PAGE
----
Last week I picked up a used copy of Julie Powell’s book, Cleaving. I just started to read it today and don’t have many thoughts on it as of yet but it brought back my memories of joy when I was reading her first book, which then led me to see the movie, get my parents to pick up Mastering the Arts of French Cooking, which then sent me on a mission to read anything and everything about Julia Child.
Today, after a short time baking by the pool, I ended up surfing the internet and landed on past articles on Judith Jones, Julia herself and Julie Powell. Ms. Jones was the editor of Mastering, a friend of Julia’s and has given insight on what Child would have thought about Powell’s book and the movie.
I found her blog and the mention that a writer from the New York Times wrote that people in today’s world would not cook from the book. That it was tedious, etc. Here is the deal, people who love food, who love to cook, they will cook from the book. Those who just happened to see the movie that like food but have no interest in cooking traditional French cuisine will not.
I have cooked from it many times, I have pages marked with bright pink post-it notes and wine splatters over some of my favorite recipes to boot. Will I attempt preparing aspics? No, nor will I go for some of the other recipes that do not appeal to my taste buds. But I cook from it throughout the year and giggle with glee when I pull it off!
I wasn’t one to cook with wine before. Let’s just say that there was an incident years ago where I might have gotten the oil too hot when making fried chicken and there might have been a flash fire in my kitchen. . . but after being with the boy, watching him cook with wine, well, I became brave. Plus, after the boy was out of my life who else would cook those dishes that I loved so much?
So off I went to try my hand at cooking with wine and my oh my! I actually can cook with wine. It adds a depth to the flavors that I had not known before. It also made me sound like I was cooking some fancy dishes, when in reality Child’s recipes from France were traditional home cooking. And that is what I do best, ask Sonia. . .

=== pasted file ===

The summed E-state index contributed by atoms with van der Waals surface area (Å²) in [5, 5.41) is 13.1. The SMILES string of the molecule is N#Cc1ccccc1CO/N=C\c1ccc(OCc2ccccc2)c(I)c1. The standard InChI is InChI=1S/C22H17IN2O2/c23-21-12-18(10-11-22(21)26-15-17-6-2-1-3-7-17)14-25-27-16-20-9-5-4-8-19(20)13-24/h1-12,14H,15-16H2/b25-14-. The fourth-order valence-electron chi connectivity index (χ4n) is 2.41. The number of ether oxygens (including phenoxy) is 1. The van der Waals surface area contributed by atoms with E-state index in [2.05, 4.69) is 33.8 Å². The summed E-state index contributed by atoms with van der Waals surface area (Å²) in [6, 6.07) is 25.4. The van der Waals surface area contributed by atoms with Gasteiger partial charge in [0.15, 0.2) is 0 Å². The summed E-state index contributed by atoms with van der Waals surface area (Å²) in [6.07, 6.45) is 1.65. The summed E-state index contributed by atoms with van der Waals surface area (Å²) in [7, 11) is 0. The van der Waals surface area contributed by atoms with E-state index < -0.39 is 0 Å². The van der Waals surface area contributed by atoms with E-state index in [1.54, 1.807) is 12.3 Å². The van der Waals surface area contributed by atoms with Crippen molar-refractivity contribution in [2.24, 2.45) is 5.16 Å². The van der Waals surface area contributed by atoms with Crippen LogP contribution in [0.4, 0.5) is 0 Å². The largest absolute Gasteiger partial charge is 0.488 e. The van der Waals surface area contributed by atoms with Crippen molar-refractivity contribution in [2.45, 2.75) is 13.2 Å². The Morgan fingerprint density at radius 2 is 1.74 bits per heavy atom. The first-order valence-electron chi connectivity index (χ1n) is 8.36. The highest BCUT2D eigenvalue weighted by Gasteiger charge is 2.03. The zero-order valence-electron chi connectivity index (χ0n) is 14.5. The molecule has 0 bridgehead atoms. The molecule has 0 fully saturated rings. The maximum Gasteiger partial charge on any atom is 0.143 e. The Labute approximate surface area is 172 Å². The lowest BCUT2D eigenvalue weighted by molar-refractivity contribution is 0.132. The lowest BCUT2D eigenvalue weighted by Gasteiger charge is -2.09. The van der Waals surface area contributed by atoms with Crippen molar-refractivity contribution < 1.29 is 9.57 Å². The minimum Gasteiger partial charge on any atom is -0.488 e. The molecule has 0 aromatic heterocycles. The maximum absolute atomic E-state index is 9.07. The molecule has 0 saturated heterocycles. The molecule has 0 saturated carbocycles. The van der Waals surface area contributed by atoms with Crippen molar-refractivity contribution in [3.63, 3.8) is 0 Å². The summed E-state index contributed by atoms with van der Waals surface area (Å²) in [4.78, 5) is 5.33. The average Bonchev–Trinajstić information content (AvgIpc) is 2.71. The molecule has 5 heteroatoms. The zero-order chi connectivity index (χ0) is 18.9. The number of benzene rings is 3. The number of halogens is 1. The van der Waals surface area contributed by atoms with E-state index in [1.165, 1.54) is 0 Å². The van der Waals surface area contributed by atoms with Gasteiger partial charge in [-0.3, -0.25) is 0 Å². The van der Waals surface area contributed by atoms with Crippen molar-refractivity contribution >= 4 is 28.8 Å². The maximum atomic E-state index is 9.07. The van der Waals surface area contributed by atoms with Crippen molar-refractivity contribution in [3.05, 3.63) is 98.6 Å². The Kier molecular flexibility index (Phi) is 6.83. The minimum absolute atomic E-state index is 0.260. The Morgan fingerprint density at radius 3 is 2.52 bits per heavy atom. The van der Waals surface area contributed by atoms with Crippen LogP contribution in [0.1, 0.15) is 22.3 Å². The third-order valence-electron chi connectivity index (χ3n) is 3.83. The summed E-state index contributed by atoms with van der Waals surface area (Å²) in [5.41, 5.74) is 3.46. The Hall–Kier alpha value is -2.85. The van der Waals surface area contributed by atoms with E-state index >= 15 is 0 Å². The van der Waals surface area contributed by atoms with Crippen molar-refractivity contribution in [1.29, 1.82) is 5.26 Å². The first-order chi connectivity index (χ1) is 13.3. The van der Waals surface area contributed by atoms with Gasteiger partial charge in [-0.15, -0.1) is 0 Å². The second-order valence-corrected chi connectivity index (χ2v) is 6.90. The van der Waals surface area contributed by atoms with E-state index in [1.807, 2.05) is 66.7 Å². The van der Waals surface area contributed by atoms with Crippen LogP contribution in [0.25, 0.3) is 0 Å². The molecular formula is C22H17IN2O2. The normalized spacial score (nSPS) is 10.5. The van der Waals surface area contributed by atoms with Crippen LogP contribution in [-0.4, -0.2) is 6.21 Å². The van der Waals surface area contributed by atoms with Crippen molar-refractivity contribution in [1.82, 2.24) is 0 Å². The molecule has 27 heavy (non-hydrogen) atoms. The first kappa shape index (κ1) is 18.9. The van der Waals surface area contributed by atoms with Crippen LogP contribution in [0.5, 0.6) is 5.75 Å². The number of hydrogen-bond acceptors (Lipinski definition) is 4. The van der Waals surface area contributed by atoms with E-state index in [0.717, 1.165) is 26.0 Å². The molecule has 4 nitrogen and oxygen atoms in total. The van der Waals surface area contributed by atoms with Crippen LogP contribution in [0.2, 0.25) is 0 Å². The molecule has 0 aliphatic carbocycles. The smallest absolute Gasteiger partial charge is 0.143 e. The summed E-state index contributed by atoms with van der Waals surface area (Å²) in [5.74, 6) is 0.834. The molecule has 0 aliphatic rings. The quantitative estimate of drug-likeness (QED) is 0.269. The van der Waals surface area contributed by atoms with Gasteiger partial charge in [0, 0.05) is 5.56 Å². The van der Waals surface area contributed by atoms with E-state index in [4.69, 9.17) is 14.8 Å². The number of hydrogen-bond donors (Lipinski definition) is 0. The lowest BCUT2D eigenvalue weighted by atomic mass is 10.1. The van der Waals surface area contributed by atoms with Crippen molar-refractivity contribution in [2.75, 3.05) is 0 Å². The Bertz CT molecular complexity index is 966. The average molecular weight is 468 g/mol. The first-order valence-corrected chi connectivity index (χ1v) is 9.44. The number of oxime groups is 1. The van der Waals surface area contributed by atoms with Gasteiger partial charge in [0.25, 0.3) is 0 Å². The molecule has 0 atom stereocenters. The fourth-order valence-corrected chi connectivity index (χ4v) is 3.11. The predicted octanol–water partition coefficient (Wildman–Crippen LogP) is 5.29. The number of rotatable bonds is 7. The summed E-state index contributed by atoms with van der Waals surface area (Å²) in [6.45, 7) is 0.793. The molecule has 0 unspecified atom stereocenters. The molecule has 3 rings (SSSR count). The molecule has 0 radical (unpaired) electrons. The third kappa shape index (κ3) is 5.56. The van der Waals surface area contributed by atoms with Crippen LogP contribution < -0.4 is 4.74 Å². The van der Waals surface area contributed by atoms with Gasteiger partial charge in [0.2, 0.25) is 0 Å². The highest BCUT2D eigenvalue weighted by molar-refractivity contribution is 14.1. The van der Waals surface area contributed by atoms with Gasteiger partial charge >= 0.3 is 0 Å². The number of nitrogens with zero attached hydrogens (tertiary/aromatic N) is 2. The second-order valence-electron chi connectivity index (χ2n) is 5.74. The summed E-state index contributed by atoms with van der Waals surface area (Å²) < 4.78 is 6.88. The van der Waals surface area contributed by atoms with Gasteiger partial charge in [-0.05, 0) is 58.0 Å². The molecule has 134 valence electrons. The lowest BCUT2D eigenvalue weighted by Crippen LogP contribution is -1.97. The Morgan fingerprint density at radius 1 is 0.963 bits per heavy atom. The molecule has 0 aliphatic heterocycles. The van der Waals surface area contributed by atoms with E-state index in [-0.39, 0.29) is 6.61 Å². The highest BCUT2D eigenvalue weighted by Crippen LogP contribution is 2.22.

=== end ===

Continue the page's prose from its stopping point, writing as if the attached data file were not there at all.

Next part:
So I fervently read up on recipes, thinking, contemplating what to try next, having discussions with myself as to what my level of talent is, trying to find a way to step it up. Baking is still a great love of mine but since I have taken that step to really push myself in terms of cooking, well, it is on the back burner, which my clothes thank me for.
It has been almost a year since I tried a Julia recipe for the very first time, all by myself and all I can say is, Child is one fine instructor. I still have moments where I want to pull my hair out, can’t figure out what this or that means but ultimately, it is about trying a recipe out, working out the kinks and going for it.
I can proudly say that I can poach eggs now, when frying up eggs, I can flip them in my skillet without the aid of a spatula and my omelets are to die for. . . I can’t wait for it to get a bit cooler so I can cook up quiche and eat it to my hearts content. Nor can I wait to try (again, I need to be more patient when it comes to sauteing my onions) French Onion Soup or my easy, go to soup of choice, Potato Leek.
I still love Martha Stewart and she is the one I go to for my meatloaf. I also tend to stick with her when it comes to baking. I also have Magnolia Bakery’s cookbook that serves the perfect recipes and memories of NYC when it comes to cupcakes.
So while I surf the net for all things Julia, I also know that there are a few more cookbooks that I am in dire need to acquire. My love of cooking might not ever produce a man to sit at my table nightly but who cares? I get to test and push myself in the kitchen. Cooking and writing are my therapies of choice. I can express myself through cooking and enjoy it immensely. And then I can over share about my crazy life here on this blog while my mother goes to shake her head and wonder just exactly how I became me.